Overview Of Urticaria – Hives
Urticaria, which is is synonymous with hives, is a raised, itchy, rash on the surface of the skin that can result from an allergic reaction to food or medicine.
Commonly Associated With
Wheals; Urticaria – hives
Causes Of Urticaria – Hives
Your body releases histamine and other chemicals into the blood causing swelling, itching and other symptoms when you have an allergic reaction.
People with allergies like hay fever often get hives but often, the cause of hives is not known.
Angioedema is a swelling of the deeper tissue that sometimes occurs with hives in any part of the body.
When it occurs around the mouth, the symptoms can be severe, including airway blockage.
Hives can be triggered by many substances, including:
- Animal dander (especially cats)
- Shellfish, fish, nuts, eggs, milk, and other foods
- Insect bites
Hives may also result from:
- Emotional stress
- Extreme cold
- Extreme sun exposure
- Excessive perspiration
- Illness like lupus, other autoimmune diseases, and leukemia
- Infections such as mononucleosis
- Exposure to water
Symptoms Of Urticaria – Hives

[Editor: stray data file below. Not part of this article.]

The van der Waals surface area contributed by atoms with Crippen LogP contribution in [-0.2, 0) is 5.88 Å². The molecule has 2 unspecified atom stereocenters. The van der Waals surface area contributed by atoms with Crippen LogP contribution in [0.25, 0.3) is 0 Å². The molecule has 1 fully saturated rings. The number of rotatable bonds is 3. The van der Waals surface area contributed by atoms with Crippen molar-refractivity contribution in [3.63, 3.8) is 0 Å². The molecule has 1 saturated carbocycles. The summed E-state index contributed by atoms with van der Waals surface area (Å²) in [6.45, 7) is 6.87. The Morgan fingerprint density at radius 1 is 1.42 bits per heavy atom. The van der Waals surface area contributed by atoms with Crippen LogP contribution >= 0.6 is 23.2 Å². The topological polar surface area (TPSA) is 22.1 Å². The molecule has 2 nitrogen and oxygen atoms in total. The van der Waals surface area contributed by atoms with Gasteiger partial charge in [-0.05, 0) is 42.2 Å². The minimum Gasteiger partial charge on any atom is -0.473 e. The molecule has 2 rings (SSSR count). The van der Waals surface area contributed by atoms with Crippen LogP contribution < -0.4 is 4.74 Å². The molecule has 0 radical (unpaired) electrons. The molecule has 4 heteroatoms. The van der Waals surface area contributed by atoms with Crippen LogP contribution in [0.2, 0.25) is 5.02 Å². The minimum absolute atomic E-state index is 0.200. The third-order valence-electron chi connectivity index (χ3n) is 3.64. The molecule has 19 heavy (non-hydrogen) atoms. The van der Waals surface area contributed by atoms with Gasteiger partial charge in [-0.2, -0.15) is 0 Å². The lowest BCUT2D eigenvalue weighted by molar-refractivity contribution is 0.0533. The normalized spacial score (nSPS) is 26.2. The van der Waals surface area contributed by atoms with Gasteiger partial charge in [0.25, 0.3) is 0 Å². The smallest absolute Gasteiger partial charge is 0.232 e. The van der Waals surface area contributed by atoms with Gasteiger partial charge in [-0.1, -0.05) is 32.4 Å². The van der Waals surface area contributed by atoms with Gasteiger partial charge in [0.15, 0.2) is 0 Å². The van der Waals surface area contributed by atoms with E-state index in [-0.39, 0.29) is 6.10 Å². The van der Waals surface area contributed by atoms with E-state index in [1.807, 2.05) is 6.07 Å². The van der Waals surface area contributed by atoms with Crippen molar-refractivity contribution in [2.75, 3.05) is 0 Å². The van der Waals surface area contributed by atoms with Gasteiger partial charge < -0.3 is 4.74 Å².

Symptoms of hives may include :
- Swelling on the skin into the red-or skin-colored welts called wheals
- Dermatographism or skin writing
Exams & Tests
Your health care provider will be able to tell if you have hives examining your skin. If you have a history of allergy-causing hives the diagnosis is clearer.
A skin biopsy or blood test can also be done to confirm if you had an allergic reaction and test for what caused the allergic response. Specific allergy testing is, however, not useful in most hives cases.
Treatment Of Urticaria – Hives
Treatment may not be needed if the hives are mild and they may disappear on their own.
To reduce itching and swelling:
- Do not take hot baths or showers.
- Do not wear tight-fitting clothing.
- Your health care provider may suggest an antihistamine such as diphenhydramine (Benadryl) or cetirizine (Zyrtec).
- Other medicines may be needed, especially if the hives are long-lasting.
If your reaction is severe, especially if swelling occurs in your throat, you may need an emergency shot of epinephrine (adrenaline) or steroids.